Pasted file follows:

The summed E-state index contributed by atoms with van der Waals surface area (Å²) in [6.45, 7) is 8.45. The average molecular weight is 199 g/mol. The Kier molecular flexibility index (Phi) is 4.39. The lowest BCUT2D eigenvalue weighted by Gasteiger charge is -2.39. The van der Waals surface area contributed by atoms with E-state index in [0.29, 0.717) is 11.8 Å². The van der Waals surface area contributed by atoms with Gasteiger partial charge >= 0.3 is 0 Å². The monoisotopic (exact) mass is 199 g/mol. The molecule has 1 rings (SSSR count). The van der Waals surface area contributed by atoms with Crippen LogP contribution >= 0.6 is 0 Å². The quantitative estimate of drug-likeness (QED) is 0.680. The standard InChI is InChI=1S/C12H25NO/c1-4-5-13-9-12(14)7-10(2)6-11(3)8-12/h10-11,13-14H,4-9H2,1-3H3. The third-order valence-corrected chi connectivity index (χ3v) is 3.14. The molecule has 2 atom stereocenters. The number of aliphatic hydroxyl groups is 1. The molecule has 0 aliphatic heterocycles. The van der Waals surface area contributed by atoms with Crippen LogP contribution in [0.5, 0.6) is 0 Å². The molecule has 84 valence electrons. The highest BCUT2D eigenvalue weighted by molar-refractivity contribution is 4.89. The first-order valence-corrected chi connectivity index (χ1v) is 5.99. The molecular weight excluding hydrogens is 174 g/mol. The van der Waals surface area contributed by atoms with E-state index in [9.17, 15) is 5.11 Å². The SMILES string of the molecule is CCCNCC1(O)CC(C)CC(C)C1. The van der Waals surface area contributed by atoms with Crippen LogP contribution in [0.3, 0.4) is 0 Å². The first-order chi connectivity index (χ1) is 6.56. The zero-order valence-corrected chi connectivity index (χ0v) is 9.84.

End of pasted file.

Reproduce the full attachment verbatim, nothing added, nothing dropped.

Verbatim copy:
The summed E-state index contributed by atoms with van der Waals surface area (Å²) in [6.45, 7) is 8.45. The average molecular weight is 199 g/mol. The Kier molecular flexibility index (Phi) is 4.39. The lowest BCUT2D eigenvalue weighted by Gasteiger charge is -2.39. The van der Waals surface area contributed by atoms with E-state index in [0.29, 0.717) is 11.8 Å². The van der Waals surface area contributed by atoms with Gasteiger partial charge >= 0.3 is 0 Å². The monoisotopic (exact) mass is 199 g/mol. The molecule has 1 rings (SSSR count). The van der Waals surface area contributed by atoms with Crippen LogP contribution >= 0.6 is 0 Å². The quantitative estimate of drug-likeness (QED) is 0.680. The standard InChI is InChI=1S/C12H25NO/c1-4-5-13-9-12(14)7-10(2)6-11(3)8-12/h10-11,13-14H,4-9H2,1-3H3. The third-order valence-corrected chi connectivity index (χ3v) is 3.14. The molecule has 2 atom stereocenters. The number of aliphatic hydroxyl groups is 1. The molecule has 0 aliphatic heterocycles. The van der Waals surface area contributed by atoms with Crippen LogP contribution in [0.5, 0.6) is 0 Å². The molecule has 84 valence electrons. The highest BCUT2D eigenvalue weighted by molar-refractivity contribution is 4.89. The first-order valence-corrected chi connectivity index (χ1v) is 5.99. The molecular weight excluding hydrogens is 174 g/mol. The van der Waals surface area contributed by atoms with E-state index in [9.17, 15) is 5.11 Å². The SMILES string of the molecule is CCCNCC1(O)CC(C)CC(C)C1. The van der Waals surface area contributed by atoms with Crippen LogP contribution in [0.3, 0.4) is 0 Å². The first-order chi connectivity index (χ1) is 6.56. The zero-order valence-corrected chi connectivity index (χ0v) is 9.84.